Last updated: 22 April 2021
Physiotherapist's help people improve their mobility and regain their independence after an injury or operation, or as a result of ageing or a disability. As a physiotherapist, you’ll focus on identifying and maximising movement to improve the health and well being of your patients.
A day in the life
Your role is vital in treating a variety of conditions such as:
- neurological (stroke, multiple sclerosis, Parkinson's).
- neuromusculoskeletal (back pain, whiplash associated disorder, sports injuries, arthritis).
- cardiovascular (chronic heart disease, rehabilitation after heart attack).
- respiratory (asthma, chronic obstructive pulmonary disease, cystic fibrosis).
You’ll work with people on a daily basis, recommending exercise, carrying out massage, and using high-tech ultrasound equipment or even hydrotherapy pools, depending on your patients’ needs.
Once a patients' movement problem has been diagnosed, you'll work with them to determine a treatment plan. You'll also promote good health and advise people on how to avoid injury.
Once you’ve qualified, you’ll have annual Continuing Professional Development (CPD) check-ins, where we’ll discuss your career aspirations and plan how we can help you to achieve them, so you’re always moving forward. You’ll also be encouraged to join the Chartered Society of Physiotherapy where you’ll be able to continually update your skills and training.
As a physiotherapist, you could specialise in a particular area such as sports injuries, critical care, or work with the elderly, children or cancer patients. Teaching, research and management roles are other options.
Outside the NHS, you could work with sports coaches or personal trainers, be based in a clinic or open your own practice.
For more information regarding joining our team, please submit a form through the ‘Contact us’ page or contact the Human Resources team, who are more than happy to help, on 02392 286577 or email firstname.lastname@example.org.
What made you become a physiotherapist? - I have always had an interest in healthcare and wellbeing. When I was younger, I completed work experience days with different health professionals. What drew me toward physiotherapy was that it provided lots of hands-on treatment and appeared to be a rewarding career. I confirmed my passion for physiotherapy after being an assistant for 2 years with the pulmonary rehabilitation team in Portsmouth providing advice and treatment to COPD patients.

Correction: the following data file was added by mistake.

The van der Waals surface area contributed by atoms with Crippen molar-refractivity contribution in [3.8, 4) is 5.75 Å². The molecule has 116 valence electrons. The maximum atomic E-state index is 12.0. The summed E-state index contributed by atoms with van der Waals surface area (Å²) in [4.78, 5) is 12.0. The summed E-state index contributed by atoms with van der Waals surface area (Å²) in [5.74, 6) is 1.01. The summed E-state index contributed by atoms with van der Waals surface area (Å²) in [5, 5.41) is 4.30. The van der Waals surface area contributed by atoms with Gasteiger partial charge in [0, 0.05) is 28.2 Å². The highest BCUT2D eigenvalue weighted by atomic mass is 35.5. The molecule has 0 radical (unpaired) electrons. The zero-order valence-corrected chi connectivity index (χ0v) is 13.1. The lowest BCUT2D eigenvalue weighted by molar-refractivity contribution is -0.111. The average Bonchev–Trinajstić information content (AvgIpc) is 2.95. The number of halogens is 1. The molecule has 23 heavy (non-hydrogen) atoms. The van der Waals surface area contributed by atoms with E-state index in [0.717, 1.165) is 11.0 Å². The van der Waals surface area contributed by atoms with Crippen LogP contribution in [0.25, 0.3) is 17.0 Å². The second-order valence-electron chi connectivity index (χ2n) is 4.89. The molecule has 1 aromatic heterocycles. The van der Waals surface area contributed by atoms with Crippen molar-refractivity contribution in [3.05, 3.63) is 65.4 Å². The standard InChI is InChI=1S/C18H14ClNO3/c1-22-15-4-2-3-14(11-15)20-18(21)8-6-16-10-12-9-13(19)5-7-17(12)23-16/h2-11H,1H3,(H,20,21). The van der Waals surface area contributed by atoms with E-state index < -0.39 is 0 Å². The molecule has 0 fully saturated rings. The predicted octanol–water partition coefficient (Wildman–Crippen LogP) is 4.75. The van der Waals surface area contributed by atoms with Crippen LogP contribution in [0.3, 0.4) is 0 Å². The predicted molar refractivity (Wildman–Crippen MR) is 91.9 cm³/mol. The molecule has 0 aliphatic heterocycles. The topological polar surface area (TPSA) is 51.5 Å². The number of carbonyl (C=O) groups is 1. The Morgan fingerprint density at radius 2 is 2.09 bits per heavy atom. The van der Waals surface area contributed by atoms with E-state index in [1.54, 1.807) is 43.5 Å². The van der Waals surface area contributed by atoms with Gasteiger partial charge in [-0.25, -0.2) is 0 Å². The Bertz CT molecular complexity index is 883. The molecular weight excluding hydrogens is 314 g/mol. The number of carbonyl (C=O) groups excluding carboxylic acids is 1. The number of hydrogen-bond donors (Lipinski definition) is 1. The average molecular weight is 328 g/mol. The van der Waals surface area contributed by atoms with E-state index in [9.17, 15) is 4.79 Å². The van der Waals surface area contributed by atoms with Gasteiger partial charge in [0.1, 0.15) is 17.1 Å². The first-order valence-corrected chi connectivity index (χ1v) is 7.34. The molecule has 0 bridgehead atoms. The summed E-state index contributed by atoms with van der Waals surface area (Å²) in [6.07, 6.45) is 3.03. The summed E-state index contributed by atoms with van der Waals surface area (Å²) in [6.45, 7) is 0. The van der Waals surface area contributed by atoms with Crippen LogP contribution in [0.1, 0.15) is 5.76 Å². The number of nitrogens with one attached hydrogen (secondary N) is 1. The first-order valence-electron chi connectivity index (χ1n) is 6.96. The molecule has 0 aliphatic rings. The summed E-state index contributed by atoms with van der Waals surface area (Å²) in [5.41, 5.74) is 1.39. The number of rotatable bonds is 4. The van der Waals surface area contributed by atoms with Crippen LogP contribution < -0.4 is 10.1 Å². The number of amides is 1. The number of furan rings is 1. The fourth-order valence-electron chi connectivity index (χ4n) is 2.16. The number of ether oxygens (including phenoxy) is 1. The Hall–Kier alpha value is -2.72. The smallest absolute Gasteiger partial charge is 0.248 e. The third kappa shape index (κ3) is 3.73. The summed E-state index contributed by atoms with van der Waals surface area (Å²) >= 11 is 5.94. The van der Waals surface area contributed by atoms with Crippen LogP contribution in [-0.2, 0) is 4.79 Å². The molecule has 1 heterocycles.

How did you become a physiotherapist? - To become a qualified physiotherapist, I completed a course at Southampton University. As soon as I was qualified, I spent two years as a band 5 rotational physiotherapist at PHU, which allowed me to work in different areas within the hospital ranging from very unwell patients in intensive care to people with musculoskeletal injuries/conditions in the outpatient environment. From my experience in rotations I have decided to specialise in frailty, as this area has interested me the most .
What do you do on a day to day basis? - A physiotherapist on the ward will provide assessment, treatment/rehabilitation, education/advice and discharge planning to facilitate a patient recovery from an acute illness. No patient or day is the same, so we need to adapt our skills to provide the best care. It is really rewarding to see patients take their first steps again after being so unwell. For some patients we have to provide chest physiotherapy which involves clearance of sputum to improve their respiratory health.
Why did you choose PHU? - I completed student placements at PHU, and I found the physiotherapy teams all very welcoming and supportive in developing my skills which made me want to join the trust when I was qualified. I also chose to work in PHU as they offered a wide range of 6 month rotations including orthopaedics, critical care, medicine, neuro, outpatients and community roles. Having the opportunity of rotations has allowed me to develop a broad base of experience in different specialities. The 6 months rotations provided the right amount of time to develop and apply new skills learnt. Some other NHS trusts only provide 4 months rotations which I felt only allowed a snap shot and not enough time to put new skills into practice.
What do you enjoy about being a physiotherapist? - As physiotherapist we are not there to simply provide care and have patients depend on us. We enable to get them stronger by giving them the tools, education and guidance they need to meet their goals. I enjoy playing a key role in enabling patients to improve their health and quality of life. It is a very satisfying job.
Career plans and advice for others - I plan to develop my skills further while specialising in frailty. I am excited to work within my new role and experience treating frailty patients in the community, rehabilitation and acute wards. I would recommend a career in physiotherapy as it's amazing and rewarding. I would always recommend completing rotations after qualifying to ensure you experience different areas of physiotherapy before specialising. I look forward to continuing my career with PHU, and the challenges , opportunities and experiences it will bring